Mike McMillan, center, was the only School Board member to voted against the superintendent’s contract extension. Photo by Dan Andrews.

By Mike Steely
By an 8-1 vote, the Knox County School Board voted last Monday to extend Superintendent James McIntyre’s contract for another year, despite objections from some teachers and parents. Forty-five speakers addressed the packed house; many county and county officials and some citizens and teachers praised the superintendent and some teachers and parents called on the elected board to either postpone a decision or vote against extending the agreement.

Indya Kincannon, who had raised many of the questions that concern teachers in previous meetings, said their mass appearance at the board meetings “has been a huge positive” but went on to say “I thank them everyone, they’re not going to like how I vote tonight.”

“(McIntyre’s) done what the Board asked him to do. We’re not where we want to be but we’ve made progress. The Board has not made it a priority to support teachers,” she said.
She said teachers are “tired and stressed and we need to do something about that. My vote is not against teachers.”

The public forum took up some four hours, with speaker after speaker taking five minutes or so to address the board. McIntyre spoke following the forum and said, “I think the teachers do a terrific job. I need to make sure the teachers feel supported.”

In the days preceding the Board of Education decision, McIntyre and Board Chairperson Lynne Fugate announced they would work to create an advisory group that would include teachers. Fugate said at the meeting the group would meet three times before the end of December but would not continue. McIntyre told a Joint Education Committee meeting the week before the Board meeting that teacher surveys were mailed and announced at the Board meeting that he would give up more than $5,000 in a cost-of-living increase to the Board to create a teacher appreciation fund.

Karen Carson said that McIntyre has done this every year, noting that this year is the first time it has become public knowledge.

Several of the Board members recognized the communication problem between the superintendent and the teachers and pointed to the advisory group as a good step, although one board member suggested that the group be made permanent instead of being active for less than one month.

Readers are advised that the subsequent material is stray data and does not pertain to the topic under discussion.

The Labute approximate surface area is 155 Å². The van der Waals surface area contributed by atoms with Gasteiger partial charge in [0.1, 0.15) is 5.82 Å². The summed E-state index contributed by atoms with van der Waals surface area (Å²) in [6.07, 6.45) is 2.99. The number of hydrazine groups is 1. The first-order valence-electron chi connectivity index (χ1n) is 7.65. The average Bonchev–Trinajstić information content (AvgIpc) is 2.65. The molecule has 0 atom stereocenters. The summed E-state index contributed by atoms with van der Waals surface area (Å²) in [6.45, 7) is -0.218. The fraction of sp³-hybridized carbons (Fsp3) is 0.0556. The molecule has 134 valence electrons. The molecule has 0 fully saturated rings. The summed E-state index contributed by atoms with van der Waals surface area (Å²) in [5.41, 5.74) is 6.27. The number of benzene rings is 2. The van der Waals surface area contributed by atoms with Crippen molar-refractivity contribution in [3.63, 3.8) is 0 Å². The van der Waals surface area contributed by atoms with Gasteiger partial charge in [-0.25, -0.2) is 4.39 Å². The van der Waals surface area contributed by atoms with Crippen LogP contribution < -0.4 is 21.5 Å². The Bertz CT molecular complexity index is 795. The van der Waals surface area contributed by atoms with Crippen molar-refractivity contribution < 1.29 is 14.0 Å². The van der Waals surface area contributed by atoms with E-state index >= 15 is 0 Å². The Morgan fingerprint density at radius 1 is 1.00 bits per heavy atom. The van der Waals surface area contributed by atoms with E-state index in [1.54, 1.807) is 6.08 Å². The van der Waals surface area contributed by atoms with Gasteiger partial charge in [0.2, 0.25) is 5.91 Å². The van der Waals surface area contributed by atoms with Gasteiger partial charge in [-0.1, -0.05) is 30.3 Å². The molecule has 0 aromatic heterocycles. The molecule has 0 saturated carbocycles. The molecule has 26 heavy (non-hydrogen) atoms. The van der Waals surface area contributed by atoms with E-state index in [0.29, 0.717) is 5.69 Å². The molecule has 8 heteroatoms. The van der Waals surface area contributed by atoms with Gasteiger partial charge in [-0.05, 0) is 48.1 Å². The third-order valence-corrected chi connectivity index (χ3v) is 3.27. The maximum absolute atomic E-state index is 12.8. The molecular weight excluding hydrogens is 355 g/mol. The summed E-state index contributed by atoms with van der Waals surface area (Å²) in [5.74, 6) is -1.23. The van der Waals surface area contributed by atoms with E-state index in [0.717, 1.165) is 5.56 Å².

Pam Trainor said the conflict has caused “the entire Board to be attacked and mentioned an internet posting that portrayed them and the superintendent as ‘Hitler and the 3rd Reich.’” She aimed a comment at fellow Board member Mike McMillan for passing on the posting, saying that she had received it, passed it to the Board but wanted the sender to her to remain unidentified.

McMillan, the only member to vote against the extension, responded by saying that if Trainor had wanted the sender to remain unidentified she should have deleted the name.
Trainor said, “My vote tonight could end my friendship with teachers. This is not just about McIntyre.” She went on to add that she had heard that there may be opponents in the election primary, a threat by opponents of the Board’s decision.

“He is listening, we’re all listening. Don’t judge us because we make a decision you don’t like,” said Board member Gloria Deathridge. “It may be a surprise to some, but I support the extension.”

“I’m impressed by the number of people who spoke on Dr. McIntyre’s behalf,” McMillan said. Noting that most of the supporters were administrative colleagues, he added, “It’s like asking the mayor’s staff to testify for him.”

“I will not vote for the extension. We’re not voting to fire Dr. McIntyre. The biggest thing now is the anxiety level of the teachers. Maybe there will be something done in the next 60 days to alleviate that,” McMillan said.

“Our job is to help guide and direct, to hire a leader to execute our plan, and we’ve done that,” said Chair Lynne Fugate. “We live in a sports town. If Butch Jones asked for an extension (and it was turned down) what does that say?”